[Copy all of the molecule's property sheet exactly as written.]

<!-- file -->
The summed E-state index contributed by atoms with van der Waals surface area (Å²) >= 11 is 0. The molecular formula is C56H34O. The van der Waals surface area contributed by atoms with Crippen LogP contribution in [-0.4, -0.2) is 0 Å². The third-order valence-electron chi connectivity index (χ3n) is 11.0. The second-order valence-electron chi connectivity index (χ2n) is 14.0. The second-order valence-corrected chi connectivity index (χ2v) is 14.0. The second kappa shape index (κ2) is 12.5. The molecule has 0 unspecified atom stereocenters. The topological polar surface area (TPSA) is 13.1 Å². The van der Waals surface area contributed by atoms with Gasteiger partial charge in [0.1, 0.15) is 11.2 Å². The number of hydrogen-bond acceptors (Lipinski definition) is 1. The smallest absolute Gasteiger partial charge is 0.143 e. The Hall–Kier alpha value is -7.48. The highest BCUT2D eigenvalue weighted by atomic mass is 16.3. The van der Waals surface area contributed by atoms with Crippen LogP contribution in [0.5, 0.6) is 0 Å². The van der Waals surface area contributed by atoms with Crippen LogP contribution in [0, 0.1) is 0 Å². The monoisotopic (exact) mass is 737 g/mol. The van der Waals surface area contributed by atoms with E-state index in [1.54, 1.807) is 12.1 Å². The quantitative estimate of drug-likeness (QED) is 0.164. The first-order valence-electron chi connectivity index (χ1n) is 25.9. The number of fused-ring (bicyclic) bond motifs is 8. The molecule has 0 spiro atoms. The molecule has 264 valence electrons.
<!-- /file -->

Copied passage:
The summed E-state index contributed by atoms with van der Waals surface area (Å²) >= 11 is 0. The molecular formula is C56H34O. The van der Waals surface area contributed by atoms with Crippen LogP contribution in [-0.4, -0.2) is 0 Å². The third-order valence-electron chi connectivity index (χ3n) is 11.0. The second-order valence-electron chi connectivity index (χ2n) is 14.0. The second-order valence-corrected chi connectivity index (χ2v) is 14.0. The second kappa shape index (κ2) is 12.5. The molecule has 0 unspecified atom stereocenters. The topological polar surface area (TPSA) is 13.1 Å². The van der Waals surface area contributed by atoms with Gasteiger partial charge in [0.1, 0.15) is 11.2 Å². The number of hydrogen-bond acceptors (Lipinski definition) is 1. The smallest absolute Gasteiger partial charge is 0.143 e. The Hall–Kier alpha value is -7.48. The highest BCUT2D eigenvalue weighted by atomic mass is 16.3. The van der Waals surface area contributed by atoms with Crippen LogP contribution in [0.5, 0.6) is 0 Å². The van der Waals surface area contributed by atoms with Crippen LogP contribution in [0, 0.1) is 0 Å². The monoisotopic (exact) mass is 737 g/mol. The van der Waals surface area contributed by atoms with E-state index in [1.54, 1.807) is 12.1 Å². The quantitative estimate of drug-likeness (QED) is 0.164. The first-order valence-electron chi connectivity index (χ1n) is 25.9. The number of fused-ring (bicyclic) bond motifs is 8. The molecule has 0 spiro atoms. The molecule has 264 valence electrons.